With two use cases for its containers, and five different container models, it would seem that Microsoft's container strategy is ripe for confusion. But that's not the case.
Microsoft offers many different container models on Windows. If you're running Windows 10 you're running several without even realising it: wrapping and isolating all your UWP apps; using thin virtual machines to deliver security; and, if you're a developer, either Windows or Linux Docker instances.
That layered container model is key to the future of Windows -- one that reaches into the upcoming Windows 10X and out into the wider world of public and private clouds, with Docker Windows containers now officially part of Kubernetes. Microsoft is working on shrinking Windows Server to produce lightweight container base images with a more capable Windows.
Windows or Docker?
While the desktop containers are intended to both simplify and secure your desktop applications, providing much-needed isolation for apps installed via appx or MSIX (and in Windows 10X for any other Win32 code), Windows 10's containers are based on Windows' own process isolation technology. It's not the familiar Docker model that we find in our cloud-hosted enterprise applications.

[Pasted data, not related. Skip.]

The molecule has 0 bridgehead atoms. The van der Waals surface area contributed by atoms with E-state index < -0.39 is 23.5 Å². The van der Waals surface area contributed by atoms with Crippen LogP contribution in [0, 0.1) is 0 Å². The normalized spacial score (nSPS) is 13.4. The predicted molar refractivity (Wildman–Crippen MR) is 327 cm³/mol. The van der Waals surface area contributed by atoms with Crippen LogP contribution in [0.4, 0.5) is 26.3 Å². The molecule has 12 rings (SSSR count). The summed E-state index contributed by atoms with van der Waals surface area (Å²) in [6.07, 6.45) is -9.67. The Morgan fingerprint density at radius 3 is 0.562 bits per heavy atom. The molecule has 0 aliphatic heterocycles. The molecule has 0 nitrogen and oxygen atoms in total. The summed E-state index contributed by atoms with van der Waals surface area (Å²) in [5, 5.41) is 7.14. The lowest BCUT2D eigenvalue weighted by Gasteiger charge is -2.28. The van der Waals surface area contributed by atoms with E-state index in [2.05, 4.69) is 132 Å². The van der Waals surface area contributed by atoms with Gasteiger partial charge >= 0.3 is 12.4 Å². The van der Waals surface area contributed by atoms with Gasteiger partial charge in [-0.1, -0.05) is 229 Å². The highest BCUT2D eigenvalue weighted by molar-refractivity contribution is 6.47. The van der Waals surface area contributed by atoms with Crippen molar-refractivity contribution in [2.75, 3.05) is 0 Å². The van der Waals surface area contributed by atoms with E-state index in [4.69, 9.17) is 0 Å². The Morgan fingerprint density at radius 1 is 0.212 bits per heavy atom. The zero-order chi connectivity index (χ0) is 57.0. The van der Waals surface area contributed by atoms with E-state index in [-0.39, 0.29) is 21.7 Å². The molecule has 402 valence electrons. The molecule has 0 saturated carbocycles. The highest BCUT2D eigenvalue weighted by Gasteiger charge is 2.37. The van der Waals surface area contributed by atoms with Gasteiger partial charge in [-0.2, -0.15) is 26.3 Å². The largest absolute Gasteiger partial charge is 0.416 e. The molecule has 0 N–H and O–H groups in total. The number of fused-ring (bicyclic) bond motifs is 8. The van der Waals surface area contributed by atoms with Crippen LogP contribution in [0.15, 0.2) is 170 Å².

That's not to say Windows 10 can't run Docker containers. Microsoft is using Docker's services to underpin its Windows Server containers. You can build and test code running inside them on Windows PCs, running either Pro or Enterprise builds, and the upcoming 2004 release of Windows 10 brings WSL2 and support for Linux containers running on Windows.
Docker has been developing a new version of its Docker Desktop tools for Windows around WSL2, making it as easy to develop and test Linux containers on Windows 10 as it is to work with Windows' own containers. With Microsoft positioning Windows as a development platform for Kubernetes and other cloud platforms, first-class Docker support on Windows PCs is essential.
Windows containers in the hybrid cloud
It's not only Linux containers in the cloud. Windows containers have a place too, hosting .NET and other Windows platforms. Instead of deploying SQL Server or another Windows server application in your cloud services, you can install it in a container and quickly deploy the code as part of a DevOps CI/CD deployment. Modern DevOps treats infrastructures (especially virtual infrastructures) as the end state of a build, so treating component applications in containers as one of many different types of build artifact makes a lot of sense.